UK Banks Asking Workers To Return To Offices

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HSBC's logo appears under black clouds in Geneva in March of 2019
HSBC's logo appears under black clouds in Geneva in March of 2019

After Prime Minister Boris Johnson announced that the United Kingdom will ease its COVID  protocols, major banks such as Goldman Sachs and HSBC have asked their employees to return to offices.

The U.K. was the first country to regulate international travel as concerns over the Omicron variant were high. In December, the government enforced its Plan B measures, which called on people to work from home and follow guidelines such as mandatory mask-wearing. 

The government is now no longer urging employees to work remotely. 

“Many of our employees really do want to come back into the office,” said Chris Hirst, global head of creative at French advertising agency Havas, as reported by BBC News. “But there are some people who are nervous and we don't have a one-size-fits-all approach to that.”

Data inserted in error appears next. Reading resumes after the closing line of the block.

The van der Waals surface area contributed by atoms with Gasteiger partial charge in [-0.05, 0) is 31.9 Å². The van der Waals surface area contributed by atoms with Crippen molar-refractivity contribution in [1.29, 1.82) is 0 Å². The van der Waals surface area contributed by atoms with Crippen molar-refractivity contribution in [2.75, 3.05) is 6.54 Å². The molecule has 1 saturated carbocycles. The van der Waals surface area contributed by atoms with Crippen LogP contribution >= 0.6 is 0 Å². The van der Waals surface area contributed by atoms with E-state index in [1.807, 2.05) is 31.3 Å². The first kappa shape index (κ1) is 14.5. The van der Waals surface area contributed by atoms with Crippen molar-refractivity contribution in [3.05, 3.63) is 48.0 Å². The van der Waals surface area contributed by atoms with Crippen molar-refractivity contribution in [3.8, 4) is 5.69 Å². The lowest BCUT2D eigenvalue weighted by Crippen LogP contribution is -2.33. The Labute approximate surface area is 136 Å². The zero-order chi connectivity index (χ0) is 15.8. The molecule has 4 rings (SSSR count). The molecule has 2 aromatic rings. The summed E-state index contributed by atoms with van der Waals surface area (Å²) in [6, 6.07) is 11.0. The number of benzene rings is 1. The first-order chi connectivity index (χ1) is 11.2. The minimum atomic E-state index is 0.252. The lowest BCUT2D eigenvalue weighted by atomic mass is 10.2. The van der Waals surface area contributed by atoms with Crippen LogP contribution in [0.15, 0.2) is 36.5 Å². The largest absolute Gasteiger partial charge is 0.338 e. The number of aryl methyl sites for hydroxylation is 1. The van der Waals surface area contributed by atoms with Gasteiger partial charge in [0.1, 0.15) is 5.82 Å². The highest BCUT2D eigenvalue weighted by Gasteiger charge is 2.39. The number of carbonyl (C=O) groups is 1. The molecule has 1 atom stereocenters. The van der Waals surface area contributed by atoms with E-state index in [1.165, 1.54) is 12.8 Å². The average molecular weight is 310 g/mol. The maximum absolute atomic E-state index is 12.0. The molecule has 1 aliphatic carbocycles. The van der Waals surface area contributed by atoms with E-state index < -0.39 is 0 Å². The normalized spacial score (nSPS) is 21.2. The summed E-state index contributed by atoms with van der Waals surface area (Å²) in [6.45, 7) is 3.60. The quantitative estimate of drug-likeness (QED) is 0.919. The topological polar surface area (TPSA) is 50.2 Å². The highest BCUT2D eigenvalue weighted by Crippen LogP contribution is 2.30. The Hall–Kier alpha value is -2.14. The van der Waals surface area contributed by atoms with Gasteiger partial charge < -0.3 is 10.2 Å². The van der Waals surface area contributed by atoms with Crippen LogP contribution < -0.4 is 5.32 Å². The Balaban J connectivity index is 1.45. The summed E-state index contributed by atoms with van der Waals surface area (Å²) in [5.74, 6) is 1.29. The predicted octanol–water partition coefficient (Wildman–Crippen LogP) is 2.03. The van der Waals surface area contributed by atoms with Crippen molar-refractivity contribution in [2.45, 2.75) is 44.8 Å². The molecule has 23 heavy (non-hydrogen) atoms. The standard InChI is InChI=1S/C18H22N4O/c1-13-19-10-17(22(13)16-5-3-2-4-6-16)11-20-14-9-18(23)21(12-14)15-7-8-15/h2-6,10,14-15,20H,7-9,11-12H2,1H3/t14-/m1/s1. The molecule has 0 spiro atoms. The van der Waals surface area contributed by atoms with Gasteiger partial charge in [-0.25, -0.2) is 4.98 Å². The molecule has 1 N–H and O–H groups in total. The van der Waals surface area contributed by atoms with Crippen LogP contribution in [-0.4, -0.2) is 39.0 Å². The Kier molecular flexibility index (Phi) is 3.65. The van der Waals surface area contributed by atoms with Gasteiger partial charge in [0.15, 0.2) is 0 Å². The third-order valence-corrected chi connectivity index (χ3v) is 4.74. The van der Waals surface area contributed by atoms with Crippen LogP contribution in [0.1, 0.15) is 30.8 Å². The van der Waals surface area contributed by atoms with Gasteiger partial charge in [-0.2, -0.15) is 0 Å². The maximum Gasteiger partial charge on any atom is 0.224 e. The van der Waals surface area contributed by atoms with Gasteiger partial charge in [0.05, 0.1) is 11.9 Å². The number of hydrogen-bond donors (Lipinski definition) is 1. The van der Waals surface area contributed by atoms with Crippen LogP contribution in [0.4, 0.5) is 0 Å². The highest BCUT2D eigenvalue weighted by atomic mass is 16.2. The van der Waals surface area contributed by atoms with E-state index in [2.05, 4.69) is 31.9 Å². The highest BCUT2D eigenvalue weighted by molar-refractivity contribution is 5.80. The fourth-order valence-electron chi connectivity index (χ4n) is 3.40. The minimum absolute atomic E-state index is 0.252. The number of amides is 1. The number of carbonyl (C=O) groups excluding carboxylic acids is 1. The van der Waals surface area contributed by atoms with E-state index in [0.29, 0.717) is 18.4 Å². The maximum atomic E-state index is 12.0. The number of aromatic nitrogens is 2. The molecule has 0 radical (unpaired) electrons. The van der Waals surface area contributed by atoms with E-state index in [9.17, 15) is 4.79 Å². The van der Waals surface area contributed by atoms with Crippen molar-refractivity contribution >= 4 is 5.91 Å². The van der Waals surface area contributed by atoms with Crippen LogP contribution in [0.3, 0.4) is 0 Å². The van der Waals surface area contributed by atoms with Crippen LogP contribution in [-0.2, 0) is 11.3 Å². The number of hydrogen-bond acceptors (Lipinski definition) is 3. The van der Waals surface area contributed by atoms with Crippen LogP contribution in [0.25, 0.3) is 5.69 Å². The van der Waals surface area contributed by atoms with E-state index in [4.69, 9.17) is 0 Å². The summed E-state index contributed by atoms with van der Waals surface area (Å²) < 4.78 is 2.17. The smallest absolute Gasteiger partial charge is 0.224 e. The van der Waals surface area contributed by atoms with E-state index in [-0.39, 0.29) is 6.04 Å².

HSBC said its staff began going back to offices on Thursday.

“I know many of you in England will be excited to get back into the office,” a memo from the bank said, as reported by Financial News. “As we restart our Smart Return efforts, you’ll be hearing more about the shape of hybrid working in your line of business or function."

Citigroup has also reportedly outlined a hybrid working plan to its London workers, asking them to appear in offices no less than three days a week. 

"Before Christmas the Omicron variant cast a dark shadow over the Square Mile's recovery,” Policy Chair at the City of London Corporation Catherine McGuinness said, as reported by Reuters. “The signs are now much more promising."

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